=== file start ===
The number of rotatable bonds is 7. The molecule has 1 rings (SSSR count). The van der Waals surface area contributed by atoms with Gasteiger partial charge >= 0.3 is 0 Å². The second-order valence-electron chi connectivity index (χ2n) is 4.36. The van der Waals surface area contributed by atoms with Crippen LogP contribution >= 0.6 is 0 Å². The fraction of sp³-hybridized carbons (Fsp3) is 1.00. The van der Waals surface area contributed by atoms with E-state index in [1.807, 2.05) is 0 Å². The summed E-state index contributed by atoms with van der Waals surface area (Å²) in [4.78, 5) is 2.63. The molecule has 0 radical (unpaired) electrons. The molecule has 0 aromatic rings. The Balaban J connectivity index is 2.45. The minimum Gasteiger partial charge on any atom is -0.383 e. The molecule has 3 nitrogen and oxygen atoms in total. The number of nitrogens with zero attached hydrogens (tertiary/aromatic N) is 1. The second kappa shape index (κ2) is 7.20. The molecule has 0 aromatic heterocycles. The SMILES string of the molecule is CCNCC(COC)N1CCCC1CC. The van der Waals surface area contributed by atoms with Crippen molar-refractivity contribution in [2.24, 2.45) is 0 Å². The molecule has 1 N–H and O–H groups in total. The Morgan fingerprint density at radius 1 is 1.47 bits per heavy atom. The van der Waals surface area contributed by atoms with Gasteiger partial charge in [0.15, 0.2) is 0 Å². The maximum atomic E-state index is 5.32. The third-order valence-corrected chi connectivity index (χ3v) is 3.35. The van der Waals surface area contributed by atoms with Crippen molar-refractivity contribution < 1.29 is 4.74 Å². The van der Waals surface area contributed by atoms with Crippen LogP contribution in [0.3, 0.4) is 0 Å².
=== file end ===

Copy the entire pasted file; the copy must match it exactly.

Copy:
The number of rotatable bonds is 7. The molecule has 1 rings (SSSR count). The van der Waals surface area contributed by atoms with Gasteiger partial charge >= 0.3 is 0 Å². The second-order valence-electron chi connectivity index (χ2n) is 4.36. The van der Waals surface area contributed by atoms with Crippen LogP contribution >= 0.6 is 0 Å². The fraction of sp³-hybridized carbons (Fsp3) is 1.00. The van der Waals surface area contributed by atoms with E-state index in [1.807, 2.05) is 0 Å². The summed E-state index contributed by atoms with van der Waals surface area (Å²) in [4.78, 5) is 2.63. The molecule has 0 radical (unpaired) electrons. The molecule has 0 aromatic rings. The Balaban J connectivity index is 2.45. The minimum Gasteiger partial charge on any atom is -0.383 e. The molecule has 3 nitrogen and oxygen atoms in total. The number of nitrogens with zero attached hydrogens (tertiary/aromatic N) is 1. The second kappa shape index (κ2) is 7.20. The molecule has 0 aromatic heterocycles. The SMILES string of the molecule is CCNCC(COC)N1CCCC1CC. The van der Waals surface area contributed by atoms with Crippen molar-refractivity contribution in [2.24, 2.45) is 0 Å². The molecule has 1 N–H and O–H groups in total. The Morgan fingerprint density at radius 1 is 1.47 bits per heavy atom. The van der Waals surface area contributed by atoms with Gasteiger partial charge in [0.15, 0.2) is 0 Å². The maximum atomic E-state index is 5.32. The third-order valence-corrected chi connectivity index (χ3v) is 3.35. The van der Waals surface area contributed by atoms with Crippen molar-refractivity contribution < 1.29 is 4.74 Å². The van der Waals surface area contributed by atoms with Crippen LogP contribution in [0.3, 0.4) is 0 Å².